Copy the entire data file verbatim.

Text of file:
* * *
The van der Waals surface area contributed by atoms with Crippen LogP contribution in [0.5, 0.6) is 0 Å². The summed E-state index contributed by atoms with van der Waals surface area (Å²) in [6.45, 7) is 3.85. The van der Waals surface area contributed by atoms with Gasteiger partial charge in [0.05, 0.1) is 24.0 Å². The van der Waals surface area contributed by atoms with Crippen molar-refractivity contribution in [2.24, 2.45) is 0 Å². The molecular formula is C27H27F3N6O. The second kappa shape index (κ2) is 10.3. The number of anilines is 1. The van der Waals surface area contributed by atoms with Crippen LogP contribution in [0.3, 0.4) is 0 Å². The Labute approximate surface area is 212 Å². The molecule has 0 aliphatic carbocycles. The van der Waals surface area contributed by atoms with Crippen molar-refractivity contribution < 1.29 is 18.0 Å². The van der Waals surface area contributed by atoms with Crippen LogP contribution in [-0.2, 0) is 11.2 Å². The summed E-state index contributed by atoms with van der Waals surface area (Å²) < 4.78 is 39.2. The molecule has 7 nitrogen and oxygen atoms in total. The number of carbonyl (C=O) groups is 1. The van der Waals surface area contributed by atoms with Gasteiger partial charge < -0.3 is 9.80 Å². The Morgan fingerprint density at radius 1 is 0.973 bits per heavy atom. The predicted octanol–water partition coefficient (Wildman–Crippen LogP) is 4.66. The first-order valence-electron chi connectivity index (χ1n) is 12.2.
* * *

The van der Waals surface area contributed by atoms with Crippen LogP contribution in [0.5, 0.6) is 0 Å². The summed E-state index contributed by atoms with van der Waals surface area (Å²) in [6.45, 7) is 3.85. The van der Waals surface area contributed by atoms with Gasteiger partial charge in [0.05, 0.1) is 24.0 Å². The van der Waals surface area contributed by atoms with Crippen molar-refractivity contribution in [2.24, 2.45) is 0 Å². The molecular formula is C27H27F3N6O. The second kappa shape index (κ2) is 10.3. The number of anilines is 1. The van der Waals surface area contributed by atoms with Crippen LogP contribution in [0.3, 0.4) is 0 Å². The Labute approximate surface area is 212 Å². The molecule has 0 aliphatic carbocycles. The van der Waals surface area contributed by atoms with Crippen molar-refractivity contribution < 1.29 is 18.0 Å². The van der Waals surface area contributed by atoms with Crippen LogP contribution in [-0.2, 0) is 11.2 Å². The summed E-state index contributed by atoms with van der Waals surface area (Å²) < 4.78 is 39.2. The molecule has 7 nitrogen and oxygen atoms in total. The number of carbonyl (C=O) groups is 1. The van der Waals surface area contributed by atoms with Gasteiger partial charge < -0.3 is 9.80 Å². The Morgan fingerprint density at radius 1 is 0.973 bits per heavy atom. The predicted octanol–water partition coefficient (Wildman–Crippen LogP) is 4.66. The first-order valence-electron chi connectivity index (χ1n) is 12.2.